A digital convergence: Where BofA, Disney and Old Spice overlap
AUSTIN, Tex. — On its face, how Disney and Bank of America approach the digital experience of customers would appear to vary greatly.
One is primarily an entertainment company, with multiple movie and television studios as well as several theme parks worldwide. The other is a large financial firm.
But Nikki Katz, the senior vice president of digital strategy at BofA and a former Disney technology executive, said the differences aren’t as great as they once were because of customer demands on both firms.
“Consumers expect a certain level of quality in their digital experience, regardless of industry,” Katz said during a chat at American Banker’s Digital Banking conference here. “Those expectations carry over from the other experiences they’ve had. So, expectations are no different from a bank than they are at Disney.”
Katz spent almost seven years at the Walt Disney Co. as the vice president of technology before joining Bank of America in August. She worked on various projects for Disney, including retail technology for its physical stores and the online store for the Star Wars website.
Katz said that Disney is a “guest-centric” experience, and that it’s a mindset that applies to multiple industries, including banking.
“When you think about digital, you have to think about that holistic experience that a customer has with you at every turn,” she said. “It also means for us that the bank understands digital as part of a broader ecosystem.”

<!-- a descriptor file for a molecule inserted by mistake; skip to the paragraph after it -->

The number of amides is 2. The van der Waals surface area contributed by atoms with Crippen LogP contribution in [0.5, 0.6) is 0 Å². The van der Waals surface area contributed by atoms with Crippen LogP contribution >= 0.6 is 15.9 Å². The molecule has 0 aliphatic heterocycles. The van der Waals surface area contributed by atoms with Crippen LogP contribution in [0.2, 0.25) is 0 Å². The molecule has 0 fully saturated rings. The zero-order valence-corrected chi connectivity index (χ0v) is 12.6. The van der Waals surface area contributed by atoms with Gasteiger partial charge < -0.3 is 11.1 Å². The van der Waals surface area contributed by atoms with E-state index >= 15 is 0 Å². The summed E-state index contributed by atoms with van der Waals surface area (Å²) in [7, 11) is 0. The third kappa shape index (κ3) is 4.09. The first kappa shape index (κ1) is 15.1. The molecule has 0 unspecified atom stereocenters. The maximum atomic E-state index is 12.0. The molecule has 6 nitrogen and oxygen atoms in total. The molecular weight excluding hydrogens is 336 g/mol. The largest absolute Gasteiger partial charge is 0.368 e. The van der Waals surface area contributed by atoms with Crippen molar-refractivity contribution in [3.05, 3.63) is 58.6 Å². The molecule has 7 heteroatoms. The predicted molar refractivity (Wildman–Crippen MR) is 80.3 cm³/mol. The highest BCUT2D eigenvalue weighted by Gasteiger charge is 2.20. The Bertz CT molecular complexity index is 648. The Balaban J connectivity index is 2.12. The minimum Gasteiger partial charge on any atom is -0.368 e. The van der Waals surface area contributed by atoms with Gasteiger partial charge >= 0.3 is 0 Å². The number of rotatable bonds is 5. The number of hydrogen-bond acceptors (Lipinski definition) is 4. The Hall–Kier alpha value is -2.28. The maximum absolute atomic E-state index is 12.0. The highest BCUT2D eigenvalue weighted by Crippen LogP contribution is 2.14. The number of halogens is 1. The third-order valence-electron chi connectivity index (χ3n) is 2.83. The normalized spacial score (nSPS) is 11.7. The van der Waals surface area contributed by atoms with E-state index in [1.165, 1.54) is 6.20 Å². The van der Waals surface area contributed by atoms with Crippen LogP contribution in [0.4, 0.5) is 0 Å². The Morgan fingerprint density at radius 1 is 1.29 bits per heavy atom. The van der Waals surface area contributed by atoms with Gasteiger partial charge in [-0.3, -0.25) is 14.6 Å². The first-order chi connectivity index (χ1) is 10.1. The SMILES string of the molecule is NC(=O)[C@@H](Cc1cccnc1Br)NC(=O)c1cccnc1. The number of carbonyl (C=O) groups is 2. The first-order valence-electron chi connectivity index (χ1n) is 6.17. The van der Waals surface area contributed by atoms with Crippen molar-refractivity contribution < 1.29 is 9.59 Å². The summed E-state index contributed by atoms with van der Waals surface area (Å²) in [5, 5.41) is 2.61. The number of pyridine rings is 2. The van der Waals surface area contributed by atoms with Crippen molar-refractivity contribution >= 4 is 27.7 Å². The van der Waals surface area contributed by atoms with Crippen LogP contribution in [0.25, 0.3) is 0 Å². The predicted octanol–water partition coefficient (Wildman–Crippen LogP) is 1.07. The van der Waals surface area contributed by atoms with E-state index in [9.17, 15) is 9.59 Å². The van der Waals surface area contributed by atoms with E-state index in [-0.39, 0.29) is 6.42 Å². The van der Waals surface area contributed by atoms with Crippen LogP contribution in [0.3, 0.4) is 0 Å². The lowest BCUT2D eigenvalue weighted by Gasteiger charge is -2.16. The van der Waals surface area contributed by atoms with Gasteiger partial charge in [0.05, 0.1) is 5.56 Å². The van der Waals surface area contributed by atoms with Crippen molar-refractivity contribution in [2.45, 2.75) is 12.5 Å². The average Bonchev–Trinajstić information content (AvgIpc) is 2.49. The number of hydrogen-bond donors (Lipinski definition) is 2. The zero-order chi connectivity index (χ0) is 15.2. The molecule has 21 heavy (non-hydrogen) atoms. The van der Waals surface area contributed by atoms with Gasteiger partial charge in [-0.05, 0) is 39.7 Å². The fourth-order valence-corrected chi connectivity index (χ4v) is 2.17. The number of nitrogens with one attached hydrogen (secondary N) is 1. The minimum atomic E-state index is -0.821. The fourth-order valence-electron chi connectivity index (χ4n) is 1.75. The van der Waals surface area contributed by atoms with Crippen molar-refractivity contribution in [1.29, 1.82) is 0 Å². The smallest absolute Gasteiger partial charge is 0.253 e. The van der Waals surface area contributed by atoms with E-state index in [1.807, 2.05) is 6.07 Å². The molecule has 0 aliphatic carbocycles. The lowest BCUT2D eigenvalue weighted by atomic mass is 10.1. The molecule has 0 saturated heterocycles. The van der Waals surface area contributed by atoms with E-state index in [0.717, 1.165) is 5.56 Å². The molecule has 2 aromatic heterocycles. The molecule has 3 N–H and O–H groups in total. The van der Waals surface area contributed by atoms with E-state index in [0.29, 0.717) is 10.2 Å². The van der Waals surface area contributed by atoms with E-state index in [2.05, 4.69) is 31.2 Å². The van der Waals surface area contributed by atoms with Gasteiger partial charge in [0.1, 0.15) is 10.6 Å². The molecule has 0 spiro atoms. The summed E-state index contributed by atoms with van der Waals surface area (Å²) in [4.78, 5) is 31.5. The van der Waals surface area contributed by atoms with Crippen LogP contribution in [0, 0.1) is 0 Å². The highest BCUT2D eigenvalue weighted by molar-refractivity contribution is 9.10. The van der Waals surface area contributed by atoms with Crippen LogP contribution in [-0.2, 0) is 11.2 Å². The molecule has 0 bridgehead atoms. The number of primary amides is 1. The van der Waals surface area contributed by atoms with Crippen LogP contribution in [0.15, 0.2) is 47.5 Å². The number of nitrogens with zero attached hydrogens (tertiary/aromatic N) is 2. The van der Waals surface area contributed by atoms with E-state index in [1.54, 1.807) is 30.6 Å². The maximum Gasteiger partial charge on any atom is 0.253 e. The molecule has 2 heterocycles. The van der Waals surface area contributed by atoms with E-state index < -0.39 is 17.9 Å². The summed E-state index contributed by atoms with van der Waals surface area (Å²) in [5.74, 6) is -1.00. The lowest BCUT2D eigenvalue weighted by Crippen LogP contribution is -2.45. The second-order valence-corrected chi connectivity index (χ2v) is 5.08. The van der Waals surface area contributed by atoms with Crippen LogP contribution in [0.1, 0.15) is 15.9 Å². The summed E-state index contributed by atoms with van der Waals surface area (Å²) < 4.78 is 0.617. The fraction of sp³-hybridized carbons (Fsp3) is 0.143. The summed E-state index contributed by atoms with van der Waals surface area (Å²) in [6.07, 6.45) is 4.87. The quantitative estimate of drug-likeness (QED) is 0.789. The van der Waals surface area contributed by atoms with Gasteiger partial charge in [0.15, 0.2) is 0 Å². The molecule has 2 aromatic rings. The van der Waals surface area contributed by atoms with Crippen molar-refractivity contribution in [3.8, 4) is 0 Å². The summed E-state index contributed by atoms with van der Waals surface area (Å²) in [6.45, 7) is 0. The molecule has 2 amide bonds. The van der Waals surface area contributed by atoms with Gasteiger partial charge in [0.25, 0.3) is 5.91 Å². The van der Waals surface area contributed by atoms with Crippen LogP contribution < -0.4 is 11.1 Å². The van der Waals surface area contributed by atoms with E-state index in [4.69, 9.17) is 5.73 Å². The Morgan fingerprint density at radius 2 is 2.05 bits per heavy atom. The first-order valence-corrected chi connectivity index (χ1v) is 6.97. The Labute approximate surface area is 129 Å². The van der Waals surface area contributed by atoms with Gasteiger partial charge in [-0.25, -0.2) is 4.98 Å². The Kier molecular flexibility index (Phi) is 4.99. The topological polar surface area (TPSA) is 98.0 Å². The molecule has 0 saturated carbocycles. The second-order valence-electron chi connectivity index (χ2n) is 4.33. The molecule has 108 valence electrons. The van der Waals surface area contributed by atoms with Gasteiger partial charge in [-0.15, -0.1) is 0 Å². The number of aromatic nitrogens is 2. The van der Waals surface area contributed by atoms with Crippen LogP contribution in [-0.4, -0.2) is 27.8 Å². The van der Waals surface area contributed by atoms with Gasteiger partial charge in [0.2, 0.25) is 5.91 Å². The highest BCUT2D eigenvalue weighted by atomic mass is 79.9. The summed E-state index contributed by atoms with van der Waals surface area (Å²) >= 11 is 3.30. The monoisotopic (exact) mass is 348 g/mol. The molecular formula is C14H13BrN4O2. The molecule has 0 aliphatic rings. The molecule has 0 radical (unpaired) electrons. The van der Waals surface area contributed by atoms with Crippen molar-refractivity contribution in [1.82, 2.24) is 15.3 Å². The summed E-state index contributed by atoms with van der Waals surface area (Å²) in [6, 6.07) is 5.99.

Joel Kashuba is seeing much of the same in his role as head of innovation and design for Fifth Third Bank. Like Katz, Kashuba worked outside the industry before joining the bank two years ago.
Kashuba worked in various roles for Procter & Gamble between 2003 and 2012, and was involved in the creation of Old Spice commercials during his time at the firm. He also spent almost four years working for SC Johnson as a global design director.
One of the key tenets Kashuba brought from his previous roles to Fifth Third is the idea of empathy in banking, which he said is lacking from the industry.
He sees his role at Fifth Third as a “ripe opportunity” to bring empathy to banking through product design.
“I feel like in this industry, more than any other industry in America, really needs to have a sense of empathy for the customer and clients that we serve each and every days,” Kashuba said. “And that’s very much at the heart of design.”
The way Kashuba and Katz view banking through the lens of their prior work is something the industry isn’t accustomed to, but it is refreshing, said Jacob Jegher, senior vice president of banking and head of strategy at Javelin Strategy & Research.
“It’s a much needed addition to the industry,” Jegher said in an interview after hosting the fireside chat between the two bankers. He said it’s important for banks "to bring in fresh blood and fresh thinking into the processes that they have.”
Jegher noted that the addition of executives such as Kashuba and Katz to their respective companies comes at a time when the industry is seeking new ways to marry “the digital with the physical.”